Sad parishioners recall Cox's kindness

`Pretty spiritual guy,' `was very well liked,' church members say

May 24, 2002|By Jennifer McMenamin and Athima Chansanchai | Jennifer McMenamin and Athima Chansanchai,SUN STAFF

Longtime parishioners from St. John Catholic Church in Westminster reacted with dismay yesterday to news that their former priest has been charged with molesting a young boy two decades ago.

The Rev. Brian M. Cox, 63, was released early yesterday on $50,000 bail after being taken into custody Wednesday night at a house near Resurrection Farm, a ministry to homeless people and families that he operates in Silver Run near the Pennsylvania line.

"I can only tell you I love the man. He was very well liked," said Tony D'Eugenio, owner of Giulianova Italian Deli on Westminster's East Main Street and a church member since 1977. "To see him being led out in handcuffs tore out my heart."

Roy L. Chiavacci, a Westminster councilman whose family has attended St. John's for 25 years, said he was shocked. "I always had a lot of respect for what he did as a priest and I just thought he was a pretty spiritual guy," Chiavacci said.

The priest presided at the wedding of Chiavacci's son. "That's how much we thought of him," the councilman said.

Cox served as associate pastor of St. John's from 1978 until 1989, when he left on a yearlong sabbatical. He served about two years at St. Aloysius in Littlestown, Pa., before working full time at the farm.

Cox was suspended from his priestly duties in 1995 after a similar allegation was made involving another youth. He was not charged in that case. Yesterday, the former deputy state's attorney who had handled the matter said the archdiocese refused to reveal the priest's whereabouts, preventing investigators from interviewing him.

Marcie S. Wogan, who is no longer with the prosecutor's office, said that after Cox was sent to an out-of-state facility for treatment in August 1995, church officials would not disclose where he was being treated or for what.

David W. Kinkopf, an attorney representing the archdiocese, noted Cox had his own attorney at the time who might have blocked access to his client. "Our records don't reflect a request from the state's attorney on ... Cox's location, but it certainly would have been and is our policy to provide that kind of information upon request," he said.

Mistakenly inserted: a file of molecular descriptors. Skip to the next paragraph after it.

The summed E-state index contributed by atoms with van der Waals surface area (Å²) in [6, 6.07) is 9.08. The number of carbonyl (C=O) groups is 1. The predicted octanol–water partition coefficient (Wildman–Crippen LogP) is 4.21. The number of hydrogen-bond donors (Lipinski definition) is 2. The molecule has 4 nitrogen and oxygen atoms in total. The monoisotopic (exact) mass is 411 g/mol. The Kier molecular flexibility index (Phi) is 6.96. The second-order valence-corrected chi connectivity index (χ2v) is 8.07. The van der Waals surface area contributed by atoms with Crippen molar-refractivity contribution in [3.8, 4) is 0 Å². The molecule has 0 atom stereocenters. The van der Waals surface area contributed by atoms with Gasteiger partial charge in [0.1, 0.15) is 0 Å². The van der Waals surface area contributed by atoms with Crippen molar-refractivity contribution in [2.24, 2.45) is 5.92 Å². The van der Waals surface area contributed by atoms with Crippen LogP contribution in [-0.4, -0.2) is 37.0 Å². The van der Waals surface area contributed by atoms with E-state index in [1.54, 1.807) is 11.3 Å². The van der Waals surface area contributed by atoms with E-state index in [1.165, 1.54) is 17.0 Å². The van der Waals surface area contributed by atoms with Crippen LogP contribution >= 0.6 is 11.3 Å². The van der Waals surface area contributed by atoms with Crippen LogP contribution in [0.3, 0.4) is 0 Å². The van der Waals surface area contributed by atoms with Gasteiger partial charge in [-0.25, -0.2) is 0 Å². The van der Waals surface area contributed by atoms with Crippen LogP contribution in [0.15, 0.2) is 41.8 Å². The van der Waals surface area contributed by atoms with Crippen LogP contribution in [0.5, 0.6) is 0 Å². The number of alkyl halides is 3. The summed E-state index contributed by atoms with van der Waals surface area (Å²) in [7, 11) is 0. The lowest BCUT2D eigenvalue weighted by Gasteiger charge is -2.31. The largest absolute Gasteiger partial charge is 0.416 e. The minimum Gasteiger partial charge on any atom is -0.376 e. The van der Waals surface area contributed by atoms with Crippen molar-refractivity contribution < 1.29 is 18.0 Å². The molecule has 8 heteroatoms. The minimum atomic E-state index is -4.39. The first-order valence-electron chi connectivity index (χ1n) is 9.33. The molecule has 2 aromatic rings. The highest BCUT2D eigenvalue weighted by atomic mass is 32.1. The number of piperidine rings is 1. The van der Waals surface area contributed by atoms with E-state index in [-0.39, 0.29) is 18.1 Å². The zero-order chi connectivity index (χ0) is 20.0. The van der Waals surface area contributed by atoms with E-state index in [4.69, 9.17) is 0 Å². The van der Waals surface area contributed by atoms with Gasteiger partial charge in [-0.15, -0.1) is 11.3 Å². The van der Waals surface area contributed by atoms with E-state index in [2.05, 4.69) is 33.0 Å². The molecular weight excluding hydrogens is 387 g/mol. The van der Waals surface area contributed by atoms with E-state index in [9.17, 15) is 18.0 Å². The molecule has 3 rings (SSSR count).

Many parishioners said the new allegations, made by a 33-year-old man who said he had been sexually abused years ago while swimming with Cox, do not fit with the man they knew.

Current and former parishioners of St. John's described Cox as deeply involved in his community, a charismatic priest and extemporaneous preacher who used unconventional methods to involve his congregation in the Gospel.

He turned Bible stories into lessons for everyday life. He once helped an unwed pregnant woman - even attending Lamaze class with her and the delivery room birth - and preached about the experience.

He celebrated sunrise Mass on Easter with balloons tied to each pew. He walked newly baptized babies around the church to be applauded. And on more than one occasion, Cox ended Mass by dancing down the aisle or by playing a kazoo.

"It was on Easter and in great celebration of Jesus rising from the dead, he danced right out of there with that kazoo. You just kind of stood there looking at him with your mouth open, but that was Father Brian," recalled Carol Bolesta, 61. "I think he truly was a holy priest, and he tried to make the Mass interesting."

Cox frequently ate dinner at the homes of his parishioners, even after they had moved away. He attended funerals of church members and their relatives, often traveling to Baltimore to comfort grieving relatives.

Inside the Giulianova Italian Deli, D'Eugenio pulled from atop a refrigerator case a big coffee can filled with money.

"I've collected for Brian Cox and Resurrection Farm for 12 to 13 years," the deli owner said. "He does a lot of good. He takes in families that lose their homes. Kids that make a bad turn, he puts them to work on the farm."

At the 180-acre farm, Cox offered shelter to battered women, migrants, AIDS patients and to anyone who needed a temporary home. Sixteen people can live there at a time.

Yesterday, police searched the farm, which includes a barn, a grain tower, a house, a chicken coop and what appeared to be a prayer center. Men on the house's porch said Cox was not there and declined to comment.

Sun staff writers Childs Walker and John Rivera contributed to this article.

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